DIA takes very seriously the fiduciary responsibility to act with good faith and
integrity on your behalf. DIA has a strong sense of loyalty to your interests, and
every action we take reflects that allegiance.
Based on the overwhelming results of extensive academic and market research, DIA
subscribes to an investment philosophy which believes that active management will
not add value to your investment portfolio. In fact, consensus from this research
has proven that over time very few active managers are able to consistently beat
their comparable benchmark. As a consequence, the use of active management results
in under performing portfolios, which in turn fails to meet client expectations.
Many individuals entrust their investment assets or retirement savings with an advisor
who provides the best “sales pitch” or fall prey to those advisors who unscrupulously
portray in great detail how they have some type of divine investment insight which
has eluded all the other existing advisory firms. Do not fall for this faulty line
Believe me, I wish I could shower all my prospective clients with fancy marketing
material about how DIA can consistently provide “above market” returns for clients.
This is just nonsense! The reality is the returns you will experience in the market
are a direct reflection of your tolerance for risk and the asset classes in which
you invest. This statement is not based on opinion; it is based on the findings of
extensive academic and professional research. To have an advisor say the contrary
or to think otherwise is just counterproductive, and worse yet, could prove detrimental
in achieving your financial goals and/or the long term success of your retirement
As a result, there are three primary objectives you should focus on as an investor/client
when considering an investment strategy. One, have a good understanding of your risk
tolerance. Two, understand your financial needs in retirement. Three, have a general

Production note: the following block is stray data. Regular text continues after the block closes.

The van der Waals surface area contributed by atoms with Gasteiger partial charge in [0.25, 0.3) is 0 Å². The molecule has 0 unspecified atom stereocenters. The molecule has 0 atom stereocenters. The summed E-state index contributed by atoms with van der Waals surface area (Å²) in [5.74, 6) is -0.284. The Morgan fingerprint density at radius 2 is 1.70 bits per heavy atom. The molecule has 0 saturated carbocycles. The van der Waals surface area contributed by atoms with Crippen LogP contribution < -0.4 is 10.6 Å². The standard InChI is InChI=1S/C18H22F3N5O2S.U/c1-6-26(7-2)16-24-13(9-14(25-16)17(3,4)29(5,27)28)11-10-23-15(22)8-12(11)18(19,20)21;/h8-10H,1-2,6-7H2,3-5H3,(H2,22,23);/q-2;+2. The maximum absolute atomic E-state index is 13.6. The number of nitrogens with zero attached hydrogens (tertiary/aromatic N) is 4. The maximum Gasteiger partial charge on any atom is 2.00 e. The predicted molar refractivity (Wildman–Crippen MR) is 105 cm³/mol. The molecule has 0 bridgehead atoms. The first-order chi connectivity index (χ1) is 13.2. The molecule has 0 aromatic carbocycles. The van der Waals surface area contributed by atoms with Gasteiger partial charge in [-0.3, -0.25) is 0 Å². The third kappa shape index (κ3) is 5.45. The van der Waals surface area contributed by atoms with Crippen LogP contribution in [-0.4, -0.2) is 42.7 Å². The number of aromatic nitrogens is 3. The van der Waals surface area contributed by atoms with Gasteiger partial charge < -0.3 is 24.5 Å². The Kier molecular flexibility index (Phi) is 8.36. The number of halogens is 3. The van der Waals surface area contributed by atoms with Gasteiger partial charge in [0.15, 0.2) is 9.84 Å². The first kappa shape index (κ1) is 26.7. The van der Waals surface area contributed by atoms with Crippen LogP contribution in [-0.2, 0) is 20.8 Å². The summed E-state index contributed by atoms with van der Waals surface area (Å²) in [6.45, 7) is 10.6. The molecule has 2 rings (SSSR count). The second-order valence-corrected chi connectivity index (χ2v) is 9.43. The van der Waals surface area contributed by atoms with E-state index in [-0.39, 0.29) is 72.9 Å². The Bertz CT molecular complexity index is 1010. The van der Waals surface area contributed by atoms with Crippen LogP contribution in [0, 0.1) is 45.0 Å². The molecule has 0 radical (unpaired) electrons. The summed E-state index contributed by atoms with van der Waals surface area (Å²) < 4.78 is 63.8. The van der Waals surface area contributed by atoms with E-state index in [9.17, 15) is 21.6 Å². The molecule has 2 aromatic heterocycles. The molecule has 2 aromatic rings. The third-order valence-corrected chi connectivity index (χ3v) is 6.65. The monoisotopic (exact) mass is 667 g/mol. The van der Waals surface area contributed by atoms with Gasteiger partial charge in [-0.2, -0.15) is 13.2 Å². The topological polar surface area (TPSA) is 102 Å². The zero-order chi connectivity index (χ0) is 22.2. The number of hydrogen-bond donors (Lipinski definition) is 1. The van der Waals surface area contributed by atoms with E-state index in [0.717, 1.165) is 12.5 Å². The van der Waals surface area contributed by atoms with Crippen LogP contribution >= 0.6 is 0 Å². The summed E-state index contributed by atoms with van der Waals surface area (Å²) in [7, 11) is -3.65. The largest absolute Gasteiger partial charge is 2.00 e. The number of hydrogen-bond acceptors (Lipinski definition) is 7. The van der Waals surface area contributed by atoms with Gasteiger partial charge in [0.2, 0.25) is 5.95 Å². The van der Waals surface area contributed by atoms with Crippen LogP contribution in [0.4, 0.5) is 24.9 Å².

understanding of how markets work.
DIA’s job as an investment advisor is: One, educate clients. Two, use reasonable
assumptions about expected future market returns. Three, provide access to asset
classes through low cost index/passively managed funds and ETF’s.
Ultimately, you want an advisor who provides prudent financial advice which meets
your financial planning objectives while delivering this service in a fair and cost
effective manner. This all sounds pretty simple in theory doesn’t it? Unfortunately,
this task is poorly executed and rarely accomplished due to unreasonable client expectations
caused by advisors who fail to inform their clients adequately.
In his book, The Intelligent Asset Allocator, William Bernstein does a wonderful
job describing the different type of investors:
“There are two kinds of investors, be they large or small: those who don’t know where
the market is headed, and those who don’t know that they don’t know…….Then again,
there is actually a third type of investor – the investment professional, who indeed
knows that he or she doesn’t know, but whose livelihood depends upon appearing to
As someone considering an advisory firm, it is this third type of “investment professional”
in which you want to avoid. DIA believes those advisors who expend precious time
and energy trying to determine the next “game changing trend” or the next “exciting
hot stock” are engaged in a needless waste of time. Instead, DIA focuses its efforts
on developing broadly diversified portfolios with emphasis on low expense ratios,
minimizing transactions/turnover, and tax efficiency. By paying close attention to
those items in which DIA can control, clients can be assured they will receive their
fair share of market returns.